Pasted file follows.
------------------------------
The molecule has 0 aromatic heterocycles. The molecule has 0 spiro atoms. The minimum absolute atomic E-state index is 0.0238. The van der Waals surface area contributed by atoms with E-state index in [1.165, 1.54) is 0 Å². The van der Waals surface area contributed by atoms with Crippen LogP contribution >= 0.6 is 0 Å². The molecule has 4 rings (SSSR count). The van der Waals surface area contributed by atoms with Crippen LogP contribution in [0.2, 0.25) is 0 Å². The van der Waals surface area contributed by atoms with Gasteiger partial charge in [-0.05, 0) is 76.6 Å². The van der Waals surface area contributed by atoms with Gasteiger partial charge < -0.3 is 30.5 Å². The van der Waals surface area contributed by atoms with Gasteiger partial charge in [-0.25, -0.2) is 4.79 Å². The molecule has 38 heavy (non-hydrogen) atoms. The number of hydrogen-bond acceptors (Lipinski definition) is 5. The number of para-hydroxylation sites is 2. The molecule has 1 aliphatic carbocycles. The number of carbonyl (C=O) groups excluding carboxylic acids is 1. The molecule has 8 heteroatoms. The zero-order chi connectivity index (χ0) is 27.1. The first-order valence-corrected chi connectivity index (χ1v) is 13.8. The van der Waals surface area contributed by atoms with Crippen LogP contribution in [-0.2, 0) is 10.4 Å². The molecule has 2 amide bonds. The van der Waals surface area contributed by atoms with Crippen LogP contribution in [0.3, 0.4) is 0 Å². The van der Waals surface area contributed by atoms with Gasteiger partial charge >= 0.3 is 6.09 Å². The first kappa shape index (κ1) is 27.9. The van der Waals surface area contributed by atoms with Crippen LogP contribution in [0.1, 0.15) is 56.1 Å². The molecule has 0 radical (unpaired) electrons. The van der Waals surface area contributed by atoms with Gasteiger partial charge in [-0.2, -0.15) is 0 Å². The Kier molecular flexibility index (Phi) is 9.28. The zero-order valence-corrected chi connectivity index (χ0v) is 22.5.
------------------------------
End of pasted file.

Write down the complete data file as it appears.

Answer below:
The molecule has 0 aromatic heterocycles. The molecule has 0 spiro atoms. The minimum absolute atomic E-state index is 0.0238. The van der Waals surface area contributed by atoms with E-state index in [1.165, 1.54) is 0 Å². The van der Waals surface area contributed by atoms with Crippen LogP contribution >= 0.6 is 0 Å². The molecule has 4 rings (SSSR count). The van der Waals surface area contributed by atoms with Crippen LogP contribution in [0.2, 0.25) is 0 Å². The van der Waals surface area contributed by atoms with Gasteiger partial charge in [-0.05, 0) is 76.6 Å². The van der Waals surface area contributed by atoms with Gasteiger partial charge < -0.3 is 30.5 Å². The van der Waals surface area contributed by atoms with Gasteiger partial charge in [-0.25, -0.2) is 4.79 Å². The molecule has 38 heavy (non-hydrogen) atoms. The number of hydrogen-bond acceptors (Lipinski definition) is 5. The number of para-hydroxylation sites is 2. The molecule has 1 aliphatic carbocycles. The number of carbonyl (C=O) groups excluding carboxylic acids is 1. The molecule has 8 heteroatoms. The zero-order chi connectivity index (χ0) is 27.1. The first-order valence-corrected chi connectivity index (χ1v) is 13.8. The van der Waals surface area contributed by atoms with Crippen LogP contribution in [-0.2, 0) is 10.4 Å². The molecule has 2 amide bonds. The van der Waals surface area contributed by atoms with Crippen LogP contribution in [0.3, 0.4) is 0 Å². The van der Waals surface area contributed by atoms with Gasteiger partial charge >= 0.3 is 6.09 Å². The first kappa shape index (κ1) is 27.9. The van der Waals surface area contributed by atoms with Crippen LogP contribution in [0.1, 0.15) is 56.1 Å². The molecule has 0 radical (unpaired) electrons. The van der Waals surface area contributed by atoms with Gasteiger partial charge in [-0.2, -0.15) is 0 Å². The Kier molecular flexibility index (Phi) is 9.28. The zero-order valence-corrected chi connectivity index (χ0v) is 22.5.